Top Tips for Creating Your Elevator Pitch

Top Tips for Creating Your Elevator Pitch

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We hear a lot these days about elevator pitches and their role in networking. But what exactly is an elevator pitch and what makes them most impactful as a networking tool?

Here some business coaches, consultants, and networking experts share their top tips and best practices. But, first, let’s take a look at what an elevator pitch is.

What is an Elevator Pitch?

Elevator pitches emerged through the movie industry, where ambitious screenwriters would try to connect with movie executives, often literally on an elevator, and share with them briefly their great idea.

Since that time, they have come to be used widely by salespeople, entrepreneurs, and others. SCORE, a nonprofit organization that works with small businesses, defines an elevator pitch as: “a persuasive, concise introduction that provides the listener with a solid idea of a person, a business, a product or service (or practically anything else) within just a short space of time.” Kristen Zavo is a career coach and the author of Job Joy: Your Guide to Success, Meaning & Happiness in Your Career.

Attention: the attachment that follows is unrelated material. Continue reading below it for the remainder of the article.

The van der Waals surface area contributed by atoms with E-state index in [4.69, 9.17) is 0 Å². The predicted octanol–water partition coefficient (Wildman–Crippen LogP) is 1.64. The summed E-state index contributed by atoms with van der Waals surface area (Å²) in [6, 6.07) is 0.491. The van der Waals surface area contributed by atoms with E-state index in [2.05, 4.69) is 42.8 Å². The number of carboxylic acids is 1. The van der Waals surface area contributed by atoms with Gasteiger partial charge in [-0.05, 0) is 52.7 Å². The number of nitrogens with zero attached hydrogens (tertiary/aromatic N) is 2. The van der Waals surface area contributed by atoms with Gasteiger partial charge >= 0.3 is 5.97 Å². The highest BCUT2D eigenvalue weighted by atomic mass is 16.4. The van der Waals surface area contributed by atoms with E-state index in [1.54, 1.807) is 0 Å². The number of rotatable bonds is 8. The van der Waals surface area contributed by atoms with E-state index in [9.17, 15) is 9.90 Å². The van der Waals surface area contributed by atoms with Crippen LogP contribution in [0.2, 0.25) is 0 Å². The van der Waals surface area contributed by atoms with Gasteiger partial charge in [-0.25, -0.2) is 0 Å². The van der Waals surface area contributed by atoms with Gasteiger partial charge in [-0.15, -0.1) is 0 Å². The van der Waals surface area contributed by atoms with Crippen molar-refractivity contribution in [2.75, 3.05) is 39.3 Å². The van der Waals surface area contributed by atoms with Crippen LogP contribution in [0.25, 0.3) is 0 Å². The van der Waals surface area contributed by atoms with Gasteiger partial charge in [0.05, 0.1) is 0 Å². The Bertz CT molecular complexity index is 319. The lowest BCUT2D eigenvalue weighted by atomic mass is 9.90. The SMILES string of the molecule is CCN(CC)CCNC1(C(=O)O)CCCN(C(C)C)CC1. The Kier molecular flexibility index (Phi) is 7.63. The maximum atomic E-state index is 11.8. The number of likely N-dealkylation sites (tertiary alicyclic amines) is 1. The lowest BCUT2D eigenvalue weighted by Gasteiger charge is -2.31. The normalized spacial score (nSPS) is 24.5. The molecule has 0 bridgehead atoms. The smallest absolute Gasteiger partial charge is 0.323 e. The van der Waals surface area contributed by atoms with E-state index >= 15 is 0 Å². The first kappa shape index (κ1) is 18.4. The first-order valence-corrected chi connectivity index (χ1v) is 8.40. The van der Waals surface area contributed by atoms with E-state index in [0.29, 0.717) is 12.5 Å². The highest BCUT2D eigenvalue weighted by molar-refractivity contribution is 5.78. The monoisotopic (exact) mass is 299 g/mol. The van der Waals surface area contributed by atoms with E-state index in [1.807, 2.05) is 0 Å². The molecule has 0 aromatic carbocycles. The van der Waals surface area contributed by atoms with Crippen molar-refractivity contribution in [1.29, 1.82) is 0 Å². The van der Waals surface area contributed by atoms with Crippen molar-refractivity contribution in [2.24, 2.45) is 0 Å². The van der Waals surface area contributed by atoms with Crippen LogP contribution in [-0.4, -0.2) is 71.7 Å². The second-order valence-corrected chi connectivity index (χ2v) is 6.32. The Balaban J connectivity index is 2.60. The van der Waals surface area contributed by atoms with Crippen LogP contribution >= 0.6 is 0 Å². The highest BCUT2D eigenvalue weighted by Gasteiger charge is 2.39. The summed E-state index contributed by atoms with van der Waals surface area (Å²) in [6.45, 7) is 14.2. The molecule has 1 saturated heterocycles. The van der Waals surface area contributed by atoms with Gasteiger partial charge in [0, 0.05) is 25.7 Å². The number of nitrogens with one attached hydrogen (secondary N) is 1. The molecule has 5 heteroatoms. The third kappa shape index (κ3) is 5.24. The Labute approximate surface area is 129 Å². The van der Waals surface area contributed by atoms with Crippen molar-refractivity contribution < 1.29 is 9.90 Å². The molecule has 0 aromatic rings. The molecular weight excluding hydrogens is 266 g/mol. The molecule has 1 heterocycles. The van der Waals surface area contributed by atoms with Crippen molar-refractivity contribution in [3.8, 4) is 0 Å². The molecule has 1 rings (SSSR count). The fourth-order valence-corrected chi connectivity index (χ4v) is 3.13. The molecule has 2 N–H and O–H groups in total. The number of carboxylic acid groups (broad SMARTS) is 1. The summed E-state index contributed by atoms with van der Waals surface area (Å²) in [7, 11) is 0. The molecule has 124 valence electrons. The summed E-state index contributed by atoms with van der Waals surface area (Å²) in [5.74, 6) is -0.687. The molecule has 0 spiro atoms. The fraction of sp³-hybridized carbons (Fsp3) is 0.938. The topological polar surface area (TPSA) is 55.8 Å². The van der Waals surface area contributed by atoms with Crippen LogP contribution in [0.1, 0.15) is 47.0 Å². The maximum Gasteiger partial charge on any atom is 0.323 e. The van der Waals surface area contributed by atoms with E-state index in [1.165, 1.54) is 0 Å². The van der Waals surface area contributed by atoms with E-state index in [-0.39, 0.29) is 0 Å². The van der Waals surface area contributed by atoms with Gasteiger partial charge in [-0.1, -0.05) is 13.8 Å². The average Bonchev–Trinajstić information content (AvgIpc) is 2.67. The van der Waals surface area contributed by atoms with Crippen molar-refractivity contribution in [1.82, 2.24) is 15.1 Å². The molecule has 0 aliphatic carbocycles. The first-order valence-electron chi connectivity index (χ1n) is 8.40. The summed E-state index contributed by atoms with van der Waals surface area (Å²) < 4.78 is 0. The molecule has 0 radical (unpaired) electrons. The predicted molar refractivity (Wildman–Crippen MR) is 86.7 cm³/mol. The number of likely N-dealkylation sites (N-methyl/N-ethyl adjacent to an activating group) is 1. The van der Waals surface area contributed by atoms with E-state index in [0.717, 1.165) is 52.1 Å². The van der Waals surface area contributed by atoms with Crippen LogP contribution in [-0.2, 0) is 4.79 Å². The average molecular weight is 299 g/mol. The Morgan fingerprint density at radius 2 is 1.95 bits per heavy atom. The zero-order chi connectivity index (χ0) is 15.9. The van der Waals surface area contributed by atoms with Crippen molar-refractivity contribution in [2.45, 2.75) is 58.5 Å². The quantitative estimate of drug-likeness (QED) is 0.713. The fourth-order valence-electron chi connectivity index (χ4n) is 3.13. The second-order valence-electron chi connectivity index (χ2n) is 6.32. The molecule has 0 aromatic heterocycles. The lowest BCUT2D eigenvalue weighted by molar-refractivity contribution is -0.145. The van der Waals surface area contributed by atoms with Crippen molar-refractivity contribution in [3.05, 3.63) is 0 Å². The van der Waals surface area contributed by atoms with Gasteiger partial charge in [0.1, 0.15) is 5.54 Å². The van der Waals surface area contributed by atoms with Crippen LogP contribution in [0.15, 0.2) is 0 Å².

A good elevator pitch, says Zavo, “tells the listener who you are, what you do, and what differentiates you—all in a way that engages the listener and leaves them wanting more.” It is, she says: “the appetizer to your bigger career story that connects your experience, education, passion, and skill set in such a way to show how you are the perfect fit for whatever job you’re seeking.” Today, just about anybody in any field and with any goal can make effective use of an elevator speech, including business professionals hoping to make their mark and move forward in the corporate world. Precisely because so many people are making use of elevator speeches, it’s important to understand how you can create one that will make you stand out from the masses.

Also read: Stop Deleting Old Resume Positions, Here are 3 Better Ways to Go

Be Specific

Your elevator pitch should be designed to clearly, and succinctly, convey who you are and what you do, says Lindsay Anvik, is a business coach and keynote speaker focusing on leadership, productivity, and marketing. “Be clear,” stresses Anvik. “Saying that you’re a consultant doesn’t mean much. A consultant of what?”

Keep in mind that others are likely not as familiar with your area of emphasis as you are so simply stating a title may not mean much to them. “Saying you’re a marketing consultant leaves people scratching their heads,” she says. “What part of marketing do you consult on? What industries? Big or small companies?” If it takes too long to explain, says Anvik, your pitch is wrong. “Don’t be shy about explaining yourself, but don’t drone on either,” she advises. “If you can’t do it in one or two sentences, you need to refine your pitch.”

Find the Right Balance

Christopher K. Lee is a career consultant and the founder of Purpose Redeemed. The elevator is the first impression you make while networking, says Lee. It should be no longer than 30 seconds, he says, and should include three components:

  • What you do (your work and background)
  • Why you do it (your mission or vision)